Indigenous Services

statement from CASLM

News Resources: 

Child Welfare's Journey Toward Reconciliation with Indigenous People

On July 6, 2017, the Ontario child welfare sector unanimously agreed to prioritize Reconciliation with Indigenous communities through eight key commitments.

Each Children's Aid Society has committed to:

  • Reduce the number of Indigenous children in care.
  • Reduce the number of legal files involving Indigenous children and families
  • Increase the use of formal customary care agreements.
  • Ensure Indigenous representation and involvement at the local Boards of Directors.
  • Implement mandatory, regular Indigenous training for staff.
  • Change the inter-agency protocol to include Jordan's Principle as a fundamental principle.
  • In consultation with Indigenous communities, develop a unique agency-based plan to better address the needs of the children and families from those communities.
  • Continue to develop relationships between their local agency and the local Indigenous communities.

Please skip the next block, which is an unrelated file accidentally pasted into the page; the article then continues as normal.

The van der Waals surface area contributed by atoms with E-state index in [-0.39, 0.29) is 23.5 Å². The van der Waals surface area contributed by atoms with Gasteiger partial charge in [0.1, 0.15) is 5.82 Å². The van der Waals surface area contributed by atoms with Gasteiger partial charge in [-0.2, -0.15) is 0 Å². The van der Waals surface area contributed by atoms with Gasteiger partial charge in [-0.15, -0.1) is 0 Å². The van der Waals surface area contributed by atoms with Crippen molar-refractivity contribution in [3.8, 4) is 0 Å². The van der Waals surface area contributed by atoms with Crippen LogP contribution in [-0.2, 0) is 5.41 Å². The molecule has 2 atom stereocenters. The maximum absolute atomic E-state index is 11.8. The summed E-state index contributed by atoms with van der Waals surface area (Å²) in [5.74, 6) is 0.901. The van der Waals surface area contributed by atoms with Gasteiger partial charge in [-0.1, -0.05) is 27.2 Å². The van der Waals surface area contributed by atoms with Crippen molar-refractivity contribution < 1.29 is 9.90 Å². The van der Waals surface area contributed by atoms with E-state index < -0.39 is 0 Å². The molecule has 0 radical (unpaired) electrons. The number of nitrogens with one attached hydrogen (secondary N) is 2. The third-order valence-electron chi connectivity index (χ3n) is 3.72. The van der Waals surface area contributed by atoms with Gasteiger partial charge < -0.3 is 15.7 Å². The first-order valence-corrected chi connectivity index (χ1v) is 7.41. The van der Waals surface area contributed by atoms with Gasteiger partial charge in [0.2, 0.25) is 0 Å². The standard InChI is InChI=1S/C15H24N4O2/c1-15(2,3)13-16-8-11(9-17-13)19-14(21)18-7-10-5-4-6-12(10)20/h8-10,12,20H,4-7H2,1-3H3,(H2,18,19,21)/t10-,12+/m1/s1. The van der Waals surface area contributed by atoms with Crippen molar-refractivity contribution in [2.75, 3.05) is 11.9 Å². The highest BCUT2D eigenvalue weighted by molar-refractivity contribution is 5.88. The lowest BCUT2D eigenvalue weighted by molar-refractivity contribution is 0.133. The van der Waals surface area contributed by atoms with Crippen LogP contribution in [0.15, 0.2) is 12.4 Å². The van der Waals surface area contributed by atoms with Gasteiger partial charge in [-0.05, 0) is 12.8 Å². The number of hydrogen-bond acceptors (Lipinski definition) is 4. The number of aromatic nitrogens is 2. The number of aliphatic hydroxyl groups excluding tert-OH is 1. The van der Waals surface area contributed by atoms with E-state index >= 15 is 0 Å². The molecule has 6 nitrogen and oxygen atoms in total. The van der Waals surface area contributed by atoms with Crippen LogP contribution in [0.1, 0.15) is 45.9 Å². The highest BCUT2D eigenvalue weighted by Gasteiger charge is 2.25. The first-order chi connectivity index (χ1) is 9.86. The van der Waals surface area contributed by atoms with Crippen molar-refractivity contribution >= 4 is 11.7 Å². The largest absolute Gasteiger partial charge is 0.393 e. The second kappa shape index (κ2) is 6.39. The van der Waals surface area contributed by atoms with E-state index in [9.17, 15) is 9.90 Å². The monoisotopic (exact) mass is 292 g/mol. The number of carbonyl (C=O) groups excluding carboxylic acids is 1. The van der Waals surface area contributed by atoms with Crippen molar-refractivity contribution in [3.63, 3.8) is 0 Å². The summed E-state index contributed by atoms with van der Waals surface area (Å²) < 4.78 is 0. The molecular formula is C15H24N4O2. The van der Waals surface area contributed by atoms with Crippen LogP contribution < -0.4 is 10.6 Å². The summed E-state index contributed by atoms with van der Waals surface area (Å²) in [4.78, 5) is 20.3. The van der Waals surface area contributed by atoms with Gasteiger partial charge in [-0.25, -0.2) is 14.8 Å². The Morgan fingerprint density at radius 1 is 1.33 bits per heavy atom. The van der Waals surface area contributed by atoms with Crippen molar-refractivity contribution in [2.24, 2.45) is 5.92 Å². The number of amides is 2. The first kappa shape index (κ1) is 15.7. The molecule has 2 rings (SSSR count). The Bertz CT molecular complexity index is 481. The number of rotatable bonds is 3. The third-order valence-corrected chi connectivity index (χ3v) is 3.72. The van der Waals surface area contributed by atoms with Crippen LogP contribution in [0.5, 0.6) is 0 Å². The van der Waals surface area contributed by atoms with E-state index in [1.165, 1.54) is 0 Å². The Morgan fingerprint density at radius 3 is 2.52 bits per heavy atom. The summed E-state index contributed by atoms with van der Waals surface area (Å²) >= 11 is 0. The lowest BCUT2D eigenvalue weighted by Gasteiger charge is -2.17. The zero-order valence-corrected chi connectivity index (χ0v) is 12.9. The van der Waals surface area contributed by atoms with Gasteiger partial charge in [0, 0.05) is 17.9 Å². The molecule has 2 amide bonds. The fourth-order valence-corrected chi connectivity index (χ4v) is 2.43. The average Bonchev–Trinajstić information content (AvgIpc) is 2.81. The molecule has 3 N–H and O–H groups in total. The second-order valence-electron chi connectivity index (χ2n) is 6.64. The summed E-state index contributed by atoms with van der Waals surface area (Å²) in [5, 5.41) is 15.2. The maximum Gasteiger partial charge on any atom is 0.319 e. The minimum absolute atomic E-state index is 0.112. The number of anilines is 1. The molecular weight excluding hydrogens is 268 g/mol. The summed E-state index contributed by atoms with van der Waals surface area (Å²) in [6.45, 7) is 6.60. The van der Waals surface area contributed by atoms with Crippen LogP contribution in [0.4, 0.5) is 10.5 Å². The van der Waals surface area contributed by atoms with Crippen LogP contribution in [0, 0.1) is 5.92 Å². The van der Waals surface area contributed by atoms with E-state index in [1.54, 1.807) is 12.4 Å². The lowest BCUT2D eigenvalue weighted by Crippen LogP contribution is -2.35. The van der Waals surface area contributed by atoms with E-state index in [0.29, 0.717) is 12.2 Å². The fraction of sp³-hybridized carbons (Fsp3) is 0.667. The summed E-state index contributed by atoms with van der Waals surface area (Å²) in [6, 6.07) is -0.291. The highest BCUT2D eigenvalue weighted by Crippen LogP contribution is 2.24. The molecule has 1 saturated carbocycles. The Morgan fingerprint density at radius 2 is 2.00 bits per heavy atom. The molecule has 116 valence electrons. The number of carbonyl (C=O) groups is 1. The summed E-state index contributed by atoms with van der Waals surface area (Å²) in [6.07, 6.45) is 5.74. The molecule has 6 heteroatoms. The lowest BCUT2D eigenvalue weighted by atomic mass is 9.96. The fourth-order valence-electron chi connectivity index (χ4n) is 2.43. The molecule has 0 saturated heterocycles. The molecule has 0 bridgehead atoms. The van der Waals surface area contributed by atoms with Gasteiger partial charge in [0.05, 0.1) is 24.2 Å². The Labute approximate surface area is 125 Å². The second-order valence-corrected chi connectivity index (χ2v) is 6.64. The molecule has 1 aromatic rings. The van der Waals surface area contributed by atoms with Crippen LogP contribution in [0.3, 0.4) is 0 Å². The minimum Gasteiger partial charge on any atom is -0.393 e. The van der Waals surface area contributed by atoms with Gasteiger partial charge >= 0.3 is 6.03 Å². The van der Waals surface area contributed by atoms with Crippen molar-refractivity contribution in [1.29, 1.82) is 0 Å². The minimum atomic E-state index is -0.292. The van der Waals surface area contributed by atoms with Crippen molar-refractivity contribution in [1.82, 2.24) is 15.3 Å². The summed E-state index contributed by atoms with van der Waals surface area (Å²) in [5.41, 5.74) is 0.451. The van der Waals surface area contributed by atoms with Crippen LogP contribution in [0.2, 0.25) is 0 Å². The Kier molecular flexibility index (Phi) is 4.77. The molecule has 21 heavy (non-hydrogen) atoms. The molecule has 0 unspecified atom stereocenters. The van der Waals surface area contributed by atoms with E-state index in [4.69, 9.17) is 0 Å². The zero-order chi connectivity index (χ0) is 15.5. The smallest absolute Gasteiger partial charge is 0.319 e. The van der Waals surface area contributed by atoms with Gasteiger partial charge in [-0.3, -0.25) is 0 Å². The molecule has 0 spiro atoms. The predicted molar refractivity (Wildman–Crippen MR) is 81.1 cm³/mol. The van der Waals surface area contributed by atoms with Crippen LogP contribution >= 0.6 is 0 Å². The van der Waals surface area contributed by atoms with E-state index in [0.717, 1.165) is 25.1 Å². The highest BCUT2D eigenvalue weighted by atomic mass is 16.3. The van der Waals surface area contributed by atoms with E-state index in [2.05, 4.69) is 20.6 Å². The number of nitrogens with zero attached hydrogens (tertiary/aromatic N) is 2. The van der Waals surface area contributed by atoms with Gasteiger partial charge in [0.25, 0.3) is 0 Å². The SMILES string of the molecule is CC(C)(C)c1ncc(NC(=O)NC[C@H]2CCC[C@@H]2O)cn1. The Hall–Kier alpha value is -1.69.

The measuring and tracking of each of these commitments is being undertaken at a local and provincial level. Agencies are committed to reporting on outcomes in each of these areas.

The Board of Directors of the Ontario Association of Children's Aid Societies
has made the following four key commitments:

  • Shift resources to Indigenous organizations so that they are better able to provide services for and advocate on behalf of Indigenous children, families, and communities.
  • Support Indigenous leadership in their quest for self-governance and legislation regarding the care of children within their local communities.
  • Support Indigenous autonomy in the development of specific Indigenous services and the child welfare system.
  • Support and encourage non-Indigenous agencies to work with local Indigenous communities to ensure that children and families are served in a way that leads to Reconciliation.

The commitments made by the Ontario child welfare sector represent an acknowledgement that it must do better, be held accountable to results, and work in a framework that recognizes and supports Reconciliation with Indigenous communities.

These commitments are connected to the historical injustices perpetrated against First Nation, Inuit, and Métis communities by the Canadian government and Provincial child welfare systems, including residential schools and the Sixties Scoop. These colonial legacies have resulted in community impairment, intergenerational trauma, and the overrepresentation of Indigenous children in child welfare.

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